Wellington, FL – March 14, 2019 – The second day of competition for the FEI Nations Cup™ CDIO 3* presented by Stillpoint Farm at the Adequan® Global Dressage Festival (AGDF) saw a victory and a gold medal for the United States team with 437.693 points. The Canadian team took silver with 433.685 points, and team Germany took the bronze with 402.724 points. This was the second day of team competition, and the teams will be honored in their medal ceremony during the “Friday Night Stars” competition on March 15.

The U.S. riders secured their victory after strong performances in the FEI Intermediate 1* CDIO3* and FEI Grand Prix Special CDIO3* both presented by Stillpoint Farm.

Lauren Asher Won the Gold Medal in FEI Grand Prix 16-25 CDIO-U25

In the FEI Grand Prix 16-25 CDIO-U25 presented by Diamante Farms, Lauren Asher (USA) and West Side, a 16-year-old KWPN gelding by Florett AS owned by Select Equine International, rode to a win with a score of 70.051%, taking home her second gold medal after helping her U.S. team to gold on Wednesday.

“I always try and come into a competition with an open mind,” said Asher. “When you compete, you want to do your absolute best, but I never have the attitude that ‘Hey, I want to be on top.’

“I don’t want to put an expectation on it; I just want to have the best possible ride that I can with the horse at that moment,” continued Asher. “I think it’s just a compilation of things really. Being prepared, having a good setup, and the management at home. I’m really fortunate I have a super team behind me.”

Naima Moreira Laliberte (CAN) and I Do Kiss took the silver medal with a score of 69.564%. “I found him, and I thought, ‘I love him.’ There’s something in him that touches my gut feeling and my heart,’” said Laliberte of the 13-year-old SWB stallion by French Kiss x Idonna owned by KML S.A.R.L. “For me that’s the most important thing when you find a partner.”

For more information and a full list of results, visit www.globaldressagefestival.com.

Laura Chapot and Chandon Blue Win $36k WEF Challenge Cup Round 10 CSI 3*

Laura Chapot and Chandon Blue. Photo © Sportfot.

Wellington, FL – March 14, 2019 – Laura Chapot (USA) rode Chandon Blue to the win in the $36,000 Equinimity WEF Challenge Cup Round 10 CSI 3* on Thursday, March 14, at the Winter Equestrian Festival (WEF) in Wellington, FL.

Thursday’s featured Equinimity WEF Challenge Cup competition saw 85 entries contest the first-round track set by Canada’s Michel Vaillancourt before the field was narrowed to 19 horse and riders qualified to return for the jump-off. Of the 19 jump-off qualifiers, six elected to save their horses for another day, having already secured their places in Saturday’s $134,000 Horseware Ireland Grand Prix CSI 3* based on their clear first round results.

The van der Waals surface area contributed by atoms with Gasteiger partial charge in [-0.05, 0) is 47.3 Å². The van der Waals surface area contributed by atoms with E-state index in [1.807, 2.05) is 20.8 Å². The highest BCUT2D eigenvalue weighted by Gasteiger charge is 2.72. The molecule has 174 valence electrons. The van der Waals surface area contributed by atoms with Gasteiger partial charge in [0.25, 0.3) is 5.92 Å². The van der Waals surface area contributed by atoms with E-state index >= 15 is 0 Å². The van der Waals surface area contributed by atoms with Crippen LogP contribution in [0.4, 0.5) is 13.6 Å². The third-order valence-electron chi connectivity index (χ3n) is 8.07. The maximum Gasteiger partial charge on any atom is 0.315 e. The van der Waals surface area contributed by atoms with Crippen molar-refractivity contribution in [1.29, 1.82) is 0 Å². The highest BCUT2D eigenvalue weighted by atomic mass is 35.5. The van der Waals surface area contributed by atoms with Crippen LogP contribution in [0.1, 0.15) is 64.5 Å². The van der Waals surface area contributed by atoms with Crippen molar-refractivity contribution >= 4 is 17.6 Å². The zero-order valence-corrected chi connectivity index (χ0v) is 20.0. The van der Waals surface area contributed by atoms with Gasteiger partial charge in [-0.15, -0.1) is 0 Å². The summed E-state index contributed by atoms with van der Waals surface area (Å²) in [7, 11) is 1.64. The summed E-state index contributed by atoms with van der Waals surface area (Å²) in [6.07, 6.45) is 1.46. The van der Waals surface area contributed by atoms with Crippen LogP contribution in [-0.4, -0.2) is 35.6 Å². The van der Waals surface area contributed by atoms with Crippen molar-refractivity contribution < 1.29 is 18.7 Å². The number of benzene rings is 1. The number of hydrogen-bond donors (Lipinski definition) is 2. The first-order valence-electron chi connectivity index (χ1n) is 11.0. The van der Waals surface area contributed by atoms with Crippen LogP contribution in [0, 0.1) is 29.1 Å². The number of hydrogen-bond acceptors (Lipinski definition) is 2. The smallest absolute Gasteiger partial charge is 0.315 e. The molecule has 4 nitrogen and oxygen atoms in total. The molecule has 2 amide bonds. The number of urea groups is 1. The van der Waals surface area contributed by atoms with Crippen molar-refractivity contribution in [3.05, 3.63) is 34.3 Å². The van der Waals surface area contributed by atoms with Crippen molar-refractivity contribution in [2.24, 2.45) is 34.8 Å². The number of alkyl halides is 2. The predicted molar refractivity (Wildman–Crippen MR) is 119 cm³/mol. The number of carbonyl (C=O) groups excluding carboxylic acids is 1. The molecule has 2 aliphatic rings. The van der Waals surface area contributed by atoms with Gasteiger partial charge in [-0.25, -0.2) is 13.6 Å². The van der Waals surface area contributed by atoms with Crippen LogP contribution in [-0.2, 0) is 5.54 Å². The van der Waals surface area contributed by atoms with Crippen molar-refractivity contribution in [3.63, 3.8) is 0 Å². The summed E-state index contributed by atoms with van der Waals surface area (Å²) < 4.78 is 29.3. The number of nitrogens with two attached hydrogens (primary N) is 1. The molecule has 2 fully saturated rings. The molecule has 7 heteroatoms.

Greg Crolick and Corallo Z Swoop Antares High Performance Working Hunter

Three top High Performance Working Hunter combinations kicked off competition in the E. R. Mische Grand Hunter Field on Thursday during Week 10 of the 2019 Winter Equestrian Festival. Greg Crolick, Tiffany Hammack, and Chaz Harpman all returned with their mounts to contest for champion in the Antares High Performance Working Hunter division. Finishing on a win in four out of the five division classes, Greg Crolick of Clarkston, MI took home the tricolor ribbon aboard Renaud Farm’s Corallo Z.

Crolick and the 10-year-old Warmblood gelding put in impressive performances to win both the handy round with a score of 81 points and the stake class on 83 points.

For full results, please visit pbiec.coth.com.

International Museum of the Horse Hosts Community History Harvests for African American Equestrians

LEXINGTON, Ky. (March 12, 2019) – The International Museum of the Horse is pleased to announce two upcoming opportunities to preserve the legacy of African Americans in the equine industry. History Harvests will be held on April 13 from 9:00 am to 12:00 pm and on May 18 from 9:00 am to 2:00 pm at the Lyric Theatre and Cultural Arts Center at 300 East 3rd Street, Lexington, KY 40508.

The events provide opportunities for community participants to bring items that relate to African Americans working with horses to the Lyric Theatre to be scanned and photographed. A conversation station and refreshments will encourage attendees to connect with each other and discuss their images, documents, and memorabilia. At the May event, there will be appointments available to record oral histories. To sign up for an oral history time, email ChronicleInfo@ky.gov.

The History Harvests are free, public events dedicated to uncovering, sharing, and digitizing items of historical significance for inclusion in the forthcoming website, the Chronicle of African Americans in the Horse Industry. All participants will also be given a digital copy of their contributions to keep. The museum does not keep the participant’s items. Only scanned images, digital photographs, or audio recordings will be archived, with permission, for future use on the website.

Community partners for the event include Phoenix Rising Lex and the Lyric Theatre and Cultural Arts Center, who are promoting the event in Lexington’s East End neighborhood. This area is significant to hold the first History Harvests, as the East End was home to the Kentucky Association racetrack, a source of steady employment for the influx of African Americans into Lexington between 1860-1870.

The IMH plans to hold more History Harvests in additional communities. They also offer the option of recording oral histories at the museum or visiting contributors at their home.

To learn more, visit www.kyhorsepark.com.

Contact: Kerry Howe
kerry.howe@ky.gov
859-259-4224

Become a Volunteer at European Championships for Ponies

Photo: Leszek Wójcik.

Strzegom, Poland, 12 March 2019: Are you an equestrian fan; are you full of energy and sporting passion? Don’t miss the chance to submit to Volunteers’ Programme for European Championships for Ponies that will take place in the middle of August in Strzegom, Poland. The recruitment continues until the end of April.